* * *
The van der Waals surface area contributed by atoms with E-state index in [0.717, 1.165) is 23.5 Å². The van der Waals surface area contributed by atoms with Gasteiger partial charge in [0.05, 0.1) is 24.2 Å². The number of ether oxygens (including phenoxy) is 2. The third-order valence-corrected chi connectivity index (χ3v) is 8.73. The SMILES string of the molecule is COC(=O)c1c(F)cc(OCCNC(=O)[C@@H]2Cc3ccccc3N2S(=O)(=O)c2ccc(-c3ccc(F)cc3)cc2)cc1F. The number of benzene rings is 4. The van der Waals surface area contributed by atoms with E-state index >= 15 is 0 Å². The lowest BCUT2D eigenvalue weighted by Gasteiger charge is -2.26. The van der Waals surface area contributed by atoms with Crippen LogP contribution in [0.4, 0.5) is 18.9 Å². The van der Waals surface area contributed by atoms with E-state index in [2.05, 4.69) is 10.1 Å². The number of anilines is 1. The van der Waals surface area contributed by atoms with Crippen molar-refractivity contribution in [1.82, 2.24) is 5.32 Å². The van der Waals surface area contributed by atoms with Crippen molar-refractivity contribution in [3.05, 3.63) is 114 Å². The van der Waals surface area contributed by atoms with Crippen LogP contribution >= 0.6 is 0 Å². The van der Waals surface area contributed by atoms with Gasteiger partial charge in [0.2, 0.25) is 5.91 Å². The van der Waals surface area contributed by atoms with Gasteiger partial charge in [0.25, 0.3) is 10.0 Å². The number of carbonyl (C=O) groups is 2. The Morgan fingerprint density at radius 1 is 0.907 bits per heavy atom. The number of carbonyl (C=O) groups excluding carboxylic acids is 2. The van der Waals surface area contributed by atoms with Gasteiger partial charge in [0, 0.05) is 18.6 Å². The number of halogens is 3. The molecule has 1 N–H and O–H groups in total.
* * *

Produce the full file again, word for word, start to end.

The van der Waals surface area contributed by atoms with E-state index in [0.717, 1.165) is 23.5 Å². The van der Waals surface area contributed by atoms with Gasteiger partial charge in [0.05, 0.1) is 24.2 Å². The number of ether oxygens (including phenoxy) is 2. The third-order valence-corrected chi connectivity index (χ3v) is 8.73. The SMILES string of the molecule is COC(=O)c1c(F)cc(OCCNC(=O)[C@@H]2Cc3ccccc3N2S(=O)(=O)c2ccc(-c3ccc(F)cc3)cc2)cc1F. The number of benzene rings is 4. The van der Waals surface area contributed by atoms with E-state index >= 15 is 0 Å². The lowest BCUT2D eigenvalue weighted by Gasteiger charge is -2.26. The van der Waals surface area contributed by atoms with Crippen LogP contribution in [0.4, 0.5) is 18.9 Å². The van der Waals surface area contributed by atoms with E-state index in [2.05, 4.69) is 10.1 Å². The number of anilines is 1. The van der Waals surface area contributed by atoms with Crippen molar-refractivity contribution in [1.82, 2.24) is 5.32 Å². The van der Waals surface area contributed by atoms with Crippen molar-refractivity contribution in [3.05, 3.63) is 114 Å². The van der Waals surface area contributed by atoms with Crippen LogP contribution >= 0.6 is 0 Å². The van der Waals surface area contributed by atoms with Gasteiger partial charge in [0.2, 0.25) is 5.91 Å². The van der Waals surface area contributed by atoms with Gasteiger partial charge in [0.25, 0.3) is 10.0 Å². The number of carbonyl (C=O) groups is 2. The Morgan fingerprint density at radius 1 is 0.907 bits per heavy atom. The number of carbonyl (C=O) groups excluding carboxylic acids is 2. The van der Waals surface area contributed by atoms with Gasteiger partial charge in [0, 0.05) is 18.6 Å². The number of halogens is 3. The molecule has 1 N–H and O–H groups in total.